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Why Trump's First 100 Days Matter And Why They Don't


We are going to spend this hour marking President Trump's first 100 days in office. That's today. If you're asking why 100 days, you can thank FDR for that, President Franklin Roosevelt. By his 100th day in office, President Roosevelt had pushed dozens of bills through Congress, shored up a dangerously insolvent banking system, offered relief to desperate farmers, created a jobs program to put hundreds of thousands of people to work. Those bills became the foundation of the recovery from the Great Depression and presidents, including the current one, have had to contend with that standard ever since.

The president talked about a few of his 100-day accomplishments last night in a speech before the NRA.


PRESIDENT DONALD TRUMP: For the first time in the modern political era, we have confirmed a new justice in the first 100 days.


TRUMP: The last time that happened was 136 years ago in 1881. Now, we won't get any credit for this, but don't worry about it. The credit is in the audience, right? The credit is in the audience.

MARTIN: We're going to take a look this hour at what President Trump has and has not done in these 100 days and why it matters or it doesn't matter. And I'm pleased to have company for this. NPR political correspondent Mara Liasson is going to be joining us throughout the hour. Mara, thanks so much.

MARA LIASSON, BYLINE: Happy to be here.

MARTIN: And could you start us off by talking about this whole issue of the 100 days? As we just said, this 100-day period has been marked and watched closely since FDR, but President Trump and some of his supporters have complained that it's arbitrary. Some of them have even said it's stupid. Does this 100 days marker matter?

LIASSON: Well, it is arbitrary, it is stupid and it does matter because Donald Trump fell right into the 100-day trap. Not only did he campaign with a 100-day action plan - he made a lot of promises for what he'd do in his first 100 days - but since he's been in office he's been talking constantly about what he's accomplished in 30, 40, 50, 60, 70, 90 days.

And he is somebody who's pretty obsessed with his scorecard and his box office and his ratings. And he wants the first 100 days to be the most fabulous, incredible 100 days ever. And that - he's made it matter. Now, I think as a measurement or a scorecard or a report card for how a new president is doing a year would, I think, be a much more reasonable measurement than 100 days.

MARTIN: Well, given that you said that he embraced the 100 days whether he liked it or not, what would you say has been his biggest accomplishment and what would you say has been his biggest setback? I mean, obviously, he pointed to the confirmation of Neil Gorsuch to the Supreme Court.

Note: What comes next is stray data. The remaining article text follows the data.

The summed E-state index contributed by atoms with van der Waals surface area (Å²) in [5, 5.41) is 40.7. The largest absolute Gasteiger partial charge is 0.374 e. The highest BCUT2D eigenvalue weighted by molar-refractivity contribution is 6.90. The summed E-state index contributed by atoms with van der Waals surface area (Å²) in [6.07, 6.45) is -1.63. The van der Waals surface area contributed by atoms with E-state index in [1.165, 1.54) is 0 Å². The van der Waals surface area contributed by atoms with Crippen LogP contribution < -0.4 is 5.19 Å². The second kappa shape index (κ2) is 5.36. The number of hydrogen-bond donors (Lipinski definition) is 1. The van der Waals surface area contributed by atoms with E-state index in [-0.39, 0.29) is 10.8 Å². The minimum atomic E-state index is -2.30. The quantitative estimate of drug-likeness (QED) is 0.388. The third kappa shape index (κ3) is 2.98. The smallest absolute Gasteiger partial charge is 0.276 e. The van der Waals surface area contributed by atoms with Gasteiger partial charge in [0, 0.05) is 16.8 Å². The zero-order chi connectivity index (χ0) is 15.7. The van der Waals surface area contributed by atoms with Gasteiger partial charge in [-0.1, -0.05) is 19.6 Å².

LIASSON: Well, that was really interesting because this is what Donald Trump does best. You heard him say for the first time ever we've confirmed a new justice in the first 100 days, the last time that happened was 136 years ago as if that was an incredible accomplishment. There was an opening on the Supreme Court that was kept open for him by Mitch McConnell.

And yes, he confirmed Neil Gorsuch. This was one of the rare things that he farmed out, basically, to the Heritage Foundation, to Republicans who knew how to do this. This was a picture-perfect nomination process. They got him approved. But I guess I would say that was his greatest accomplishment. Conservatives are happy with this. His biggest failure probably was failing to repeal and replace Obamacare.

MARTIN: And as we've said, you're going to be with us throughout the hour. We only have about 30 seconds left. But how do you compare this period to that of his predecessors?

LIASSON: Well, if the metric is legislation, which the White House complains bitterly about that and I think they have some points there, he didn't accomplish as much as his predecessors. They signed more bills. On the other hand, he got a conservative on the Supreme Court and started to dismantle Obama-era regulations. That matters.

MARTIN: And as I said, Mara Liasson is kind enough to stick around. We're actually coming back to Mara in a few minutes in our Barbershop conversation. Transcript provided by NPR, Copyright NPR.

Mara Liasson is a national political correspondent for NPR. Her reports can be heard regularly on NPR's award-winning newsmagazine programs Morning Edition and All Things Considered. Liasson provides extensive coverage of politics and policy from Washington, DC — focusing on the White House and Congress — and also reports on political trends beyond the Beltway.
Michel Martin is the weekend host of All Things Considered, where she draws on her deep reporting and interviewing experience to dig in to the week's news. Outside the studio, she has also hosted "Michel Martin: Going There," an ambitious live event series in collaboration with Member Stations.